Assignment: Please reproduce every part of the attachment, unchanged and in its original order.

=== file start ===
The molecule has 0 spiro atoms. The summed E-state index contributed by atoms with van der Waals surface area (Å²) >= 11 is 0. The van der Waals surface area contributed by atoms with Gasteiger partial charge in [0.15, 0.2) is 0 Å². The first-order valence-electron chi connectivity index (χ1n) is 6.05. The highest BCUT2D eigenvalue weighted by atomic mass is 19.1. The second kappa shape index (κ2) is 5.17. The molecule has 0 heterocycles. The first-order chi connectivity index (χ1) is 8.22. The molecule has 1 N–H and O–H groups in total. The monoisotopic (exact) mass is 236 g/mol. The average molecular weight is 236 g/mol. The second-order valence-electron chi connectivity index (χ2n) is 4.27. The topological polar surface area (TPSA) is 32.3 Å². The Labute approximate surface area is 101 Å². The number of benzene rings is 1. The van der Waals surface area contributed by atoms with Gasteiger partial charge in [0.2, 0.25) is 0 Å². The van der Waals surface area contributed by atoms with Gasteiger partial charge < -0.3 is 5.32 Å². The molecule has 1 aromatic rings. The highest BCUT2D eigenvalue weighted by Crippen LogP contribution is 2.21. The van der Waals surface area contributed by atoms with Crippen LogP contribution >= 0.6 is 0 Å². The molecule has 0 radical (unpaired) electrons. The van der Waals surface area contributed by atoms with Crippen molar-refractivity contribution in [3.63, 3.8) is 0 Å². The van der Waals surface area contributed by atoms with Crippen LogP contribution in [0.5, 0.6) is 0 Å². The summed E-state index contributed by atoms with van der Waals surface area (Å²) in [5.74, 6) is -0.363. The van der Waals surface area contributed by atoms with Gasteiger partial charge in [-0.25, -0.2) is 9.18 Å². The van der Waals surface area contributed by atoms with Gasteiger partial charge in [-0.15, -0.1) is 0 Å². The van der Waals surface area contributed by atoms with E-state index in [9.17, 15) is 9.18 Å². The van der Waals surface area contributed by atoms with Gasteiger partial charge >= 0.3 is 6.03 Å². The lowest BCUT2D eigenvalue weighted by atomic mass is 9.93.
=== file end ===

The molecule has 0 spiro atoms. The summed E-state index contributed by atoms with van der Waals surface area (Å²) >= 11 is 0. The van der Waals surface area contributed by atoms with Gasteiger partial charge in [0.15, 0.2) is 0 Å². The first-order valence-electron chi connectivity index (χ1n) is 6.05. The highest BCUT2D eigenvalue weighted by atomic mass is 19.1. The second kappa shape index (κ2) is 5.17. The molecule has 0 heterocycles. The first-order chi connectivity index (χ1) is 8.22. The molecule has 1 N–H and O–H groups in total. The monoisotopic (exact) mass is 236 g/mol. The average molecular weight is 236 g/mol. The second-order valence-electron chi connectivity index (χ2n) is 4.27. The topological polar surface area (TPSA) is 32.3 Å². The Labute approximate surface area is 101 Å². The number of benzene rings is 1. The van der Waals surface area contributed by atoms with Gasteiger partial charge in [0.2, 0.25) is 0 Å². The van der Waals surface area contributed by atoms with Gasteiger partial charge < -0.3 is 5.32 Å². The molecule has 1 aromatic rings. The highest BCUT2D eigenvalue weighted by Crippen LogP contribution is 2.21. The van der Waals surface area contributed by atoms with Crippen LogP contribution >= 0.6 is 0 Å². The molecule has 0 radical (unpaired) electrons. The van der Waals surface area contributed by atoms with Crippen molar-refractivity contribution in [3.63, 3.8) is 0 Å². The van der Waals surface area contributed by atoms with Crippen LogP contribution in [0.5, 0.6) is 0 Å². The summed E-state index contributed by atoms with van der Waals surface area (Å²) in [5.74, 6) is -0.363. The van der Waals surface area contributed by atoms with Gasteiger partial charge in [-0.25, -0.2) is 9.18 Å². The van der Waals surface area contributed by atoms with Gasteiger partial charge in [-0.15, -0.1) is 0 Å². The van der Waals surface area contributed by atoms with E-state index in [9.17, 15) is 9.18 Å². The van der Waals surface area contributed by atoms with Gasteiger partial charge >= 0.3 is 6.03 Å². The lowest BCUT2D eigenvalue weighted by atomic mass is 9.93.